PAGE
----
2008 – Eighth Grade Third Place:

Jamie Meltzer, Washington, D.C.

Is global warming the greatest challenge facing humankind?

There are many people in the United States and all over the world who
face the problem of hunger everyday. Although global warming is a
major problem in the world, and it has an adverse effect on the
environment and on human and animal life, I think that hunger is more
prevalent and is a more immediate challenge. More than half a million
children die from hunger each year and 854 million people across the
world are struggling to overcome chronic hunger and undernourishment.
The challenge we face in trying to combat hunger has existed for much
longer than the challenge of stopping global warming. Food is a basic
need, and although the world produces enough food to feed everyone, it
is shameful that people in many countries, including ours, suffer from

According to Bread for the World, an organization that tries to
combat hunger in the world, the people who are most at rish of
undernourishment are pregnant women, new mothers who breast feed
infants, and children. Almost 16,000 children die from hunger-related
causes every day – one child every five seconds. In 2005, 10.1
million children died before they reached their fifth birthday, and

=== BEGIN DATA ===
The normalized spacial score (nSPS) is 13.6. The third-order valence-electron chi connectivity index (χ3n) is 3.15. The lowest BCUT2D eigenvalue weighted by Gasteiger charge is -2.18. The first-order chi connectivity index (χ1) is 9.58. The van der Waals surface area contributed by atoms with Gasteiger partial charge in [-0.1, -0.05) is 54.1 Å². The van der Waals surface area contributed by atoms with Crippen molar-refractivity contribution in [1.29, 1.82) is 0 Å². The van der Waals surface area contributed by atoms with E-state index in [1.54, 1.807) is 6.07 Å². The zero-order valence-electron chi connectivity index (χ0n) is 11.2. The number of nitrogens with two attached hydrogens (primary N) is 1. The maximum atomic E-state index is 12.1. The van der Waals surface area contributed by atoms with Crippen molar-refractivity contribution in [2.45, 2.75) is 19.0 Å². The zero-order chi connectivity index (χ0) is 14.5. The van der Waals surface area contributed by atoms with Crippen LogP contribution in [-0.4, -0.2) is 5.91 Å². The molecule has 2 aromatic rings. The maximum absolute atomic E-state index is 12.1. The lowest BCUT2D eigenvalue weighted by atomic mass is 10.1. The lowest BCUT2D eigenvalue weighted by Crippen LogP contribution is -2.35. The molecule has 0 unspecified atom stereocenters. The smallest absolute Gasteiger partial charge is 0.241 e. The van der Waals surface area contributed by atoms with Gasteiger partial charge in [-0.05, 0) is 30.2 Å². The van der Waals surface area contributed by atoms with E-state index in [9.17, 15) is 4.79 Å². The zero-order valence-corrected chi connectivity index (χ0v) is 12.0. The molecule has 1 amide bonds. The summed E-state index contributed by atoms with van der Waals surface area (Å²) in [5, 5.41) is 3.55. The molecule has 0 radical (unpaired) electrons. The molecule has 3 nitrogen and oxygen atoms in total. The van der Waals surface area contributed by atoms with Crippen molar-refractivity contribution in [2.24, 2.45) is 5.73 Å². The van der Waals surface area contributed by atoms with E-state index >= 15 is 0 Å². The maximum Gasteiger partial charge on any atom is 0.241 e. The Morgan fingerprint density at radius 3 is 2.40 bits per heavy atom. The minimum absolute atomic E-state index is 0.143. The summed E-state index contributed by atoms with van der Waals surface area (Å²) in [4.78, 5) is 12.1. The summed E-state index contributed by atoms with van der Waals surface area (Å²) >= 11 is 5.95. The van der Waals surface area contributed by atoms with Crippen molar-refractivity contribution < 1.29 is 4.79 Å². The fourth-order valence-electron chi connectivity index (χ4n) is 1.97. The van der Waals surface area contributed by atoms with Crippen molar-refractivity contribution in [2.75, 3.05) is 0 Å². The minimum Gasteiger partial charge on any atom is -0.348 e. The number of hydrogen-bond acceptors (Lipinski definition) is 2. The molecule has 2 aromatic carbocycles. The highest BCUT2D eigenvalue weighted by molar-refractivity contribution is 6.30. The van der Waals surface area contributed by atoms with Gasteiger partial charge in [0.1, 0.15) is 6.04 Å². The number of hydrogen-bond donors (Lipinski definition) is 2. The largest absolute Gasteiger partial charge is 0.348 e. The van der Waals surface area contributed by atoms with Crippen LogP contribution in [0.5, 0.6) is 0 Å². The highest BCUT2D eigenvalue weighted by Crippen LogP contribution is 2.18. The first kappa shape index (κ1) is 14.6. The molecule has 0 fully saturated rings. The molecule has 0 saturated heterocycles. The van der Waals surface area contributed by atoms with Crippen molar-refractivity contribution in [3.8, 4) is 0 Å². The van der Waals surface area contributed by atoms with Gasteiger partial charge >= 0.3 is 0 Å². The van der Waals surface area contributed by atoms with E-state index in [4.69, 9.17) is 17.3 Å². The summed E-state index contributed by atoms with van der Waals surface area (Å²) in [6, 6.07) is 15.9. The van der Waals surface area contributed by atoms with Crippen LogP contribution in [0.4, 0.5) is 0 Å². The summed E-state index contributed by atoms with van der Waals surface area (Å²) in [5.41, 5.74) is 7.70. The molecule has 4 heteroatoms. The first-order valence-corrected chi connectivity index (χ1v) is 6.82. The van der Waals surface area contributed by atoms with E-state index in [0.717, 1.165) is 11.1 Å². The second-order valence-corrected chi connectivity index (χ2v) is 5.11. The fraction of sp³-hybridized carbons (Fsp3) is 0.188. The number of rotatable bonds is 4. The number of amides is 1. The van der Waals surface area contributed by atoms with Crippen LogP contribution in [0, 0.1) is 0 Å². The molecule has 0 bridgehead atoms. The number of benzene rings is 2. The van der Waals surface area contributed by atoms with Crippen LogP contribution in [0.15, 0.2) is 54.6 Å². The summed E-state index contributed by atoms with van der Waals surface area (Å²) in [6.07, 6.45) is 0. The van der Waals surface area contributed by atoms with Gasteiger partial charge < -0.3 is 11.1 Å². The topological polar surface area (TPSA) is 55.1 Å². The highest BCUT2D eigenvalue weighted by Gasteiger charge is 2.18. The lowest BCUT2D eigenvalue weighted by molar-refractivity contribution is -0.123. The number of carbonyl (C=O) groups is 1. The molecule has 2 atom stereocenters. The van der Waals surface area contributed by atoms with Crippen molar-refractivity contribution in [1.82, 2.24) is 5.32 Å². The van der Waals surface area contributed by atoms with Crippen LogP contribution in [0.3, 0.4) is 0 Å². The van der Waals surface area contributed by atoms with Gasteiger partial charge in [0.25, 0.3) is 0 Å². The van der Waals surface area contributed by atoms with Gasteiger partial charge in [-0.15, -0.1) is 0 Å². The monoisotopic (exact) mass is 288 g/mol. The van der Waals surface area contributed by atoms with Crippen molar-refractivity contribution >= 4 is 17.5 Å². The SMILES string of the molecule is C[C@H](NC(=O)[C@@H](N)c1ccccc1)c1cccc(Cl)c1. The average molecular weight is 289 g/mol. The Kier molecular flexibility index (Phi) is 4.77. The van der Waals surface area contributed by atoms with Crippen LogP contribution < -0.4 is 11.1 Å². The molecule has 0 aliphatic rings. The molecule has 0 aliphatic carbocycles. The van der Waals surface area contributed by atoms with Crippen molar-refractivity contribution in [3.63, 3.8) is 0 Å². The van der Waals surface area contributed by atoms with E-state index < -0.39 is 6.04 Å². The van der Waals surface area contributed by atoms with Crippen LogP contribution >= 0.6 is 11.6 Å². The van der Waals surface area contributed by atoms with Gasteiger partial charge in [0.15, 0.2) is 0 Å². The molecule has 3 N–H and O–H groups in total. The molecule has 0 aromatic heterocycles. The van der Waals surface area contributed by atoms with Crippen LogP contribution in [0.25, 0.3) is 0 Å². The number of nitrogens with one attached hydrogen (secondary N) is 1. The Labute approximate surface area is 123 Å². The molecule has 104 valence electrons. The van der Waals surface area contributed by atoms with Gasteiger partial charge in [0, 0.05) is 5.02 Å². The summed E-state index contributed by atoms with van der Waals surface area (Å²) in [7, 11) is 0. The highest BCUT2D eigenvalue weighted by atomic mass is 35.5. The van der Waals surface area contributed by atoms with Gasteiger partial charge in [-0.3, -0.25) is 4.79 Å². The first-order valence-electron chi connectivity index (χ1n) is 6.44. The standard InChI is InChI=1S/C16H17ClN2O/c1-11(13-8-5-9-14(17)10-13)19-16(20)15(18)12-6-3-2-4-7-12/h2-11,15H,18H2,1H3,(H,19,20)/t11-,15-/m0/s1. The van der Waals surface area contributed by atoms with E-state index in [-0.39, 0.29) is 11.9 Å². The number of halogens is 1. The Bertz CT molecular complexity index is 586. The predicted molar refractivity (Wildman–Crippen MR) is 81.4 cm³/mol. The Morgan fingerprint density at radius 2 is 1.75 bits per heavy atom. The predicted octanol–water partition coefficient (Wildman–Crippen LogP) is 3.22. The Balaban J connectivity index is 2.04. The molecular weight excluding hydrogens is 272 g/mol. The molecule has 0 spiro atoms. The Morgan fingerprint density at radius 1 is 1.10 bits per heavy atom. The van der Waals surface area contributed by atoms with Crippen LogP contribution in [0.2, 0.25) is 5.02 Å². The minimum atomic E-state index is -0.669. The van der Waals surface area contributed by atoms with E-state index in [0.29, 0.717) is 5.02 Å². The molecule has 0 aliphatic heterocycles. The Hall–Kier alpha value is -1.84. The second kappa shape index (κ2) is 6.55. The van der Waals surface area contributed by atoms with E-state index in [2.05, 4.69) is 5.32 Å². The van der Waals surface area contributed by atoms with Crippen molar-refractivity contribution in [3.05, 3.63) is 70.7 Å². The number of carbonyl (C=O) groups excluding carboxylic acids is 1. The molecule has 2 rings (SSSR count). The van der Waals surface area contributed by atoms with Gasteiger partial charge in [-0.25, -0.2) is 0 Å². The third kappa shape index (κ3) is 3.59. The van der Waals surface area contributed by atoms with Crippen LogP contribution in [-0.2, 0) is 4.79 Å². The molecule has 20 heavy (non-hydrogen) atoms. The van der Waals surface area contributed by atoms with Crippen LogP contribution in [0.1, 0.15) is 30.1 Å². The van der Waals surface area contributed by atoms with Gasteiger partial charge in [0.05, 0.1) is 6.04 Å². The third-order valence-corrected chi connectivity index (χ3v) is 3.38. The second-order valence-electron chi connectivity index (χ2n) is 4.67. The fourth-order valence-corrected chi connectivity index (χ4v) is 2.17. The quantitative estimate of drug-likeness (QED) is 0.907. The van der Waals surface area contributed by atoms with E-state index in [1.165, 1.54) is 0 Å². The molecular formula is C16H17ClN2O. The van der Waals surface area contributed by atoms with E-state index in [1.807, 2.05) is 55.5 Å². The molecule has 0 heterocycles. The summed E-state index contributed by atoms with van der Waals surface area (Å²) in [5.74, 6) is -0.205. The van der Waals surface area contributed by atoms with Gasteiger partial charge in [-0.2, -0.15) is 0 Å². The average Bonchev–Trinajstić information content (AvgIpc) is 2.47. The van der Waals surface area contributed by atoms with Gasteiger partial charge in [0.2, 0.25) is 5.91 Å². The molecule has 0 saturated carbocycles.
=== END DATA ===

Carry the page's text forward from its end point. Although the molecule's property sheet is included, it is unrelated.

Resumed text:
more than half of these children died from causes that were related to
hunger. (www.bread.org)

There are many things that contribute to most of the world's hunger.
First, poverty is the biggest cuase of hunger in the world. Poor
people don't have the resources, like land, tools, and money that are
needed to grow or buy food on a steady basis. Second, in many
countries, wars disrupt agricultural production, and governments spend
more money on weapons than on social programs. In addition, because
of discrimination, in many places people do not have access to
education, credit, and employment, and this leads to hunger. Also,
many people, especially children, women, and the elderly, do not have
the power to protect their own interests and end up hungry.

People who are struggling with chronic hunger deal with its many
devastating effects. For example, if a mother is malnourished, her
baby will be much smaller than a normal sized baby, and may die
earlier. A malnourished child will have a weak immune system, and
will be more vulnerable to infections. Children who are malnourished
often lack the strength to survive an illness, and more than two
million malnourished children die every year from dehydration caused
by diarrhea. Also, when natrual catastrophes, like drought, floods,
or earthquakes strike in some regions of the world, the poorest
families are vulnerable to these disasters and end up starving.
Chronic hunger doesn't allow children to get the nutrients, including
vitamins and minerals, that they need to grow sufficiently.

Hunger affects the health, productivity, sense of hope, and overall
well-being of people. Lack of food can stunt growth, slow thinking,
sap energy, hamper fetal development and contribute to mental
retardation. Although overcoming global warming is amajor challenge
for humankind, it does not cause millions of deaths a year and the
suffering of hundreds of millions of people around the world.





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